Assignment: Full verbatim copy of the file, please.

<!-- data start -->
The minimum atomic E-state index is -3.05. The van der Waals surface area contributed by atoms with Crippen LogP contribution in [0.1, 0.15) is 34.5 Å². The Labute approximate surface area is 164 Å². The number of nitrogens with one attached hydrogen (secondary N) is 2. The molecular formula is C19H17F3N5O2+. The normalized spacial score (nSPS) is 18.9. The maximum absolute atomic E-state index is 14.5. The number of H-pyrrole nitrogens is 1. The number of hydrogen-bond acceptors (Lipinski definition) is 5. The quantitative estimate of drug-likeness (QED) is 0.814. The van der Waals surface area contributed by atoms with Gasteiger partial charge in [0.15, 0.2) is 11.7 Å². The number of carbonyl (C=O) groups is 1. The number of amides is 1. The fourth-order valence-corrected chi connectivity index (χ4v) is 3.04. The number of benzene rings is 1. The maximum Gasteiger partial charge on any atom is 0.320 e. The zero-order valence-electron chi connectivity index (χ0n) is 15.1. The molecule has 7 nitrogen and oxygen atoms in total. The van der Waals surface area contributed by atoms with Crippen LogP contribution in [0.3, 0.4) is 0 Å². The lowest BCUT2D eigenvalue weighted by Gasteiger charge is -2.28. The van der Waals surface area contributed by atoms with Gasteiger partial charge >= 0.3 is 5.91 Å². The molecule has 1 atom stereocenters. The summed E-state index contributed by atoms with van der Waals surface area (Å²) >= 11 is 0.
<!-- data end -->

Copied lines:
The minimum atomic E-state index is -3.05. The van der Waals surface area contributed by atoms with Crippen LogP contribution in [0.1, 0.15) is 34.5 Å². The Labute approximate surface area is 164 Å². The number of nitrogens with one attached hydrogen (secondary N) is 2. The molecular formula is C19H17F3N5O2+. The normalized spacial score (nSPS) is 18.9. The maximum absolute atomic E-state index is 14.5. The number of H-pyrrole nitrogens is 1. The number of hydrogen-bond acceptors (Lipinski definition) is 5. The quantitative estimate of drug-likeness (QED) is 0.814. The van der Waals surface area contributed by atoms with Gasteiger partial charge in [0.15, 0.2) is 11.7 Å². The number of carbonyl (C=O) groups is 1. The number of amides is 1. The fourth-order valence-corrected chi connectivity index (χ4v) is 3.04. The number of benzene rings is 1. The maximum Gasteiger partial charge on any atom is 0.320 e. The zero-order valence-electron chi connectivity index (χ0n) is 15.1. The molecule has 7 nitrogen and oxygen atoms in total. The van der Waals surface area contributed by atoms with Crippen LogP contribution in [0.3, 0.4) is 0 Å². The lowest BCUT2D eigenvalue weighted by Gasteiger charge is -2.28. The van der Waals surface area contributed by atoms with Gasteiger partial charge >= 0.3 is 5.91 Å². The molecule has 1 atom stereocenters. The summed E-state index contributed by atoms with van der Waals surface area (Å²) >= 11 is 0.